Euro Depreciated despite Hawkish European Central Bank Statement

Euro unable to outrun the US dollar

The euro-dollar (FXE) exchange rate closed the week ending April 27 at 1.2131, depreciating 1.28% against the US dollar (UUP). This depreciation of the European currency was surprising to a few market participants, as there was no major disappointment in economic data or the ECB guidance. The European central bank or ECB left policy rates unchanged but was upbeat about the economic progress in the euro area. The euro depreciated last week because the ECB would trail the US Fed in raising rates and the US dollar is preferred over any other currency.

European equity markets, which are tracked by the Vanguard FTSE Europe ETF (VGK), remained positive, in line with the global markets. The German DAX (DAX) closed last week with gains of 0.32%, Euro Stoxx (FEZ) was up 0.70%, and France’s CAC gained 1.30%.

Euro Depreciated despite Hawkish European Central Bank Statement

Euro speculative bets decreased from the previous week

As per the latest “Commitment of Traders” (or COT) report, released on Friday by the Chicago Futures Trading Commission (or CFTC), speculators have decreased their bullish positions on the euro by 20,882 contracts as of April 24. The total net speculative bullish positions on the euro (EUFX) decreased from 151,476 contracts to 130,594 contracts. The trimming of long euro bets should have continued after April 24 as the US dollar continued to rally, and we can see that change in this week’s CFTC positions update.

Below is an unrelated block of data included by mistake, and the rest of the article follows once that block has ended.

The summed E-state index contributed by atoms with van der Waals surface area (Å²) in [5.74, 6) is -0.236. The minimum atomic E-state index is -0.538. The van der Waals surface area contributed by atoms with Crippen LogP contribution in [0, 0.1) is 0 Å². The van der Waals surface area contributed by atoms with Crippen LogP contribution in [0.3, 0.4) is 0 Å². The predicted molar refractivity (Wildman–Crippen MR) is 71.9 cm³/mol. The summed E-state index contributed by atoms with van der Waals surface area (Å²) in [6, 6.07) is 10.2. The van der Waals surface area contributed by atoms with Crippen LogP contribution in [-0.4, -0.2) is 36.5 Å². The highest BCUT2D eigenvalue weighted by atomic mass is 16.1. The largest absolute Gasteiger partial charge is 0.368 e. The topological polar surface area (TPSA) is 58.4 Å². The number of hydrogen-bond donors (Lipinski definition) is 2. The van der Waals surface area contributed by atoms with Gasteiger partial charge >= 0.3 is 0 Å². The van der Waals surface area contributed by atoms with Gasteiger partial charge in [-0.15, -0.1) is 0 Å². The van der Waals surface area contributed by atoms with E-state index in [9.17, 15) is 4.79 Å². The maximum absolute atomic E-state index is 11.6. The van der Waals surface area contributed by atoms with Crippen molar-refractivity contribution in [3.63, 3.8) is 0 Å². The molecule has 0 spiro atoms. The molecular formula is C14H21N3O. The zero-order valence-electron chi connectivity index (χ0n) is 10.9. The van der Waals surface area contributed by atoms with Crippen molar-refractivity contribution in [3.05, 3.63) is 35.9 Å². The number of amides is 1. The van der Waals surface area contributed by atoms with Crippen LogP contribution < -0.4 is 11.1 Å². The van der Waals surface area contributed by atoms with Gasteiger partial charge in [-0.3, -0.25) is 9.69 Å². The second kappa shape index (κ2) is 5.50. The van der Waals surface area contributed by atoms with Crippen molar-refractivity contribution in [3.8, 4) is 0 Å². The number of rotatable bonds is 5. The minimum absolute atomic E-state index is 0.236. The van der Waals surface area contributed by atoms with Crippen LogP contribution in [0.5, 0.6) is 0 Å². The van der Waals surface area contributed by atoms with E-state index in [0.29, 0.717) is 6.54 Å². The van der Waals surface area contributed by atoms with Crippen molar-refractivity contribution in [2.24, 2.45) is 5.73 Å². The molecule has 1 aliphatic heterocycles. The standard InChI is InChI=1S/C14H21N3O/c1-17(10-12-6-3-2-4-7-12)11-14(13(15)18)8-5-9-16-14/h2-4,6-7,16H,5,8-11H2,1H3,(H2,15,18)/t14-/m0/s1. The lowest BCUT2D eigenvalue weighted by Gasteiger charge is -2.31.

Outlook for the euro

There are a few important data from the euro area coming out this week, but the price action for the shared currency is likely to be influenced by the demand for the US dollar. European GDP and inflation reports are due to be reported this week, but unless there’s a strong negative surprise, a major impact on the euro isn’t likely.